The lines are blurring between where high-end of consumer flash storage and traditional enterprise flash storage get used in enterprise flash arrays, or arrays that use flash as a tier/cache. With several compelling enterprise solutions now featuring MLC NAND either with enterprise or consumer SSDs, we are putting new high performance solid state drives through the full rigor of our Enterprise Testing Lab. StorageReview’s enterprise lab is equipped to create a variety of hardware and network configurations that are found in datacenters, including servers, networking, rack space, and power conditioning/monitoring.

Our consumer tests worked with the optimized capacity of each drive, but for enterprise benchmarks we like to put equal capacities against each other, since larger drives have an inherent benefit in this type of testing. Since we were only sampled a 256GB OCZ Vector, it isn't a perfect apples to apples comparison against other drives such as the 512GB Vertex 4 and Samsung SSD 840 Pro, although at the time of this review it was best we had on hand.

The comparables for this review include:

We tested the drives using our Lenovo ThinkServer RD240, configured with:

  • 2 x Intel Xeon X5650 (2.66GHz, 12MB Cache)
  • Windows Server 2008 Standard Edition R2 SP1 64-Bit and CentOS 6.2 64-Bit
  • Intel 5500+ ICH10R Chipset
  • Memory - 8GB (2 x 4GB) 1333Mhz DDR3 Registered RDIMMs

Enterprise Synthetic Workload Analysis

Flash performance varies greatly over the preconditioning phase of each storage device. Our enterprise storage benchmark process analyzes the drive's total throughput, average latency, peak latency, and standard deviation throughout preconditioning. Since latency is often more important than throughput we will emphasize the full latency characteristics of each drive.

For each workload, each of the comparable drives are secure erased using the vendor's tools, preconditioned into steady-state with the same workload the device will be tested with under a heavy load of 16 threads with an outstanding queue of 16 per thread, and then tested in set intervals in multiple thread/queue depth profiles to show performance under light and heavy usage.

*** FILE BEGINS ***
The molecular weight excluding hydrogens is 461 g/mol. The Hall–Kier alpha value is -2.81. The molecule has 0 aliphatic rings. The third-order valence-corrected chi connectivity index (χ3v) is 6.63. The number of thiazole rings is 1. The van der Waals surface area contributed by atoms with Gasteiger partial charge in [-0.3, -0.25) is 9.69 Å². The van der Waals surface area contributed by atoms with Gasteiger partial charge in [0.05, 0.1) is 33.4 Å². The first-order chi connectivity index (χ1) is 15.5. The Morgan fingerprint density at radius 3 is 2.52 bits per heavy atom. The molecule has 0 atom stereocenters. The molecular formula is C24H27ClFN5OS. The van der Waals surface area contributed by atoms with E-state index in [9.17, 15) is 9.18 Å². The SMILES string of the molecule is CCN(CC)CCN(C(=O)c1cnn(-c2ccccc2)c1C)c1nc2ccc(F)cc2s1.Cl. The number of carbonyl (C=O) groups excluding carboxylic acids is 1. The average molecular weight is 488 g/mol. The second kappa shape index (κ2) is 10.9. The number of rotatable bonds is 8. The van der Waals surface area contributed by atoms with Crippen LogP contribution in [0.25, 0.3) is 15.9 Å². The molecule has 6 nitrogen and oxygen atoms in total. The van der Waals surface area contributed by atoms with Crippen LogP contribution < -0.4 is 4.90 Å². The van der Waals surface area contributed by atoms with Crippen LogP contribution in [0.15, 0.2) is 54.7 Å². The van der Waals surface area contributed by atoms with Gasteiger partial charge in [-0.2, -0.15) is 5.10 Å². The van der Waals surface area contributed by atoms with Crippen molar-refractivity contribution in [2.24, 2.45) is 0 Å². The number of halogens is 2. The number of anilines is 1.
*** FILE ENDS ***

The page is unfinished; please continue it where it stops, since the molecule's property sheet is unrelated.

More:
Preconditioning and Primary Steady-State Tests:

  • Throughput (Read+Write IOPS Aggregate)
  • Average Latency (Read+Write Latency Averaged Together)
  • Max Latency (Peak Read or Write Latency)
  • Latency Standard Deviation (Read+Write Standard Deviation Averaged Together)

Our Enterprise Synthetic Workload Analysis includes four profiles based on real-world tasks. These profiles have been developed to make it easier to compare to our past benchmarks as well as widely-published values such as max 4K read and write speed and 8K 70/30, which is commonly used for enterprise drives. We also included two legacy mixed workloads, the traditional File Server and Webserver, each offering a wide mix of transfer sizes. 

  • 4K
    • 100% Read or 100% Write
    • 100% 4K
  • 8K 70/30 
    • 70% Read, 30% Write
    • 100% 8K
  • File Server
    • 80% Read, 20% Write
    • 10% 512b, 5% 1k, 5% 2k, 60% 4k, 2% 8k, 4% 16k, 4% 32k, 10% 64k
  • Webserver
    • 100% Read
    • 22% 512b, 15% 1k, 8% 2k, 23% 4k, 15% 8k, 2% 16k, 6% 32k, 7% 64k, 1% 128k, 1% 512k

Our first enterprise workloads looks at random 4K performance after the drive has reached steady-state performance. In the first half of the test we preconditioned each drive with a 100% 4K random write workload and gauge how each drive responds in throughput and latency. In this first segment, The SanDisk Ultra Plus started with a burst speed of around 24,000 IOPS before quickly tapering off where it leveled off around 5,000 IOPS.

Comparing average latency with a 100% 4K random write workload, the Ultra Plus measured roughly 14ms during burst with a 16T/16Q load, increasing to 50ms as it neared steady-state.

While the SanDisk Ultra Plus came in at the middle of the pack in throughput and average latency, its peak latency performance led the pack with the lowest times in each interval.

Similar to the performance we noted in the 4k preconditioning max latency section, the Ultra Plus also performed very well in terms of latency consistency.

After our 6 hour preconditioning stage had finished with each SSD, we took a longer sample of 100% read and 100% write 4k write performance with a 16T/16Q load. After reaching steady-state, we measured 12,883 IOPS read and 4,798 IOPS write from the Ultra Plus.

After reaching steady-state, the average response time of the SanDisk Ultra Plus measured 19.87ms in read activity and 53.35ms in write activity.

Max latency measured 334.9ms in read activity and 685.2ms in write activity.

Latency consistency was weaker in terms of read activity, but ranked well with write activity.

Our next section switches from a constant 100% 4K workload to an 8K 70/30 profile. With a constant 8k 70/30 profile with a 16T/16Q load the Ultra Plus had a burst speed just above 30,000 IOPS before quickly leveling off to around 7,000 IOPS in steady-state.

In our 8K 70/30 workload, average latency from the SanDisk Ultra Plus ranged from around 7ms in burst to about 40ms as it reached steady-state.

Max latency during the 8K 70/30 preconditioning stage measured between 400-600ms from the SanDisk Ultra Plus.

Latency consistency from the SanDisk Ultra Plus ranked upper-middle of the pack in our 8K 70/30 workload.

After the 6-hour 8K 70/30 preconditioning process had finished, the Ultra Plus offered throughput speeds ranging from 3,529 IOPS up to 7,191 IOPS at 16T/4Q.

Comparing average latency in our 8K 70/30 test, the SanDisk Ultra Plus came in at the bottom of the pack, with latency ranging from 1.12ms up to 40.3ms.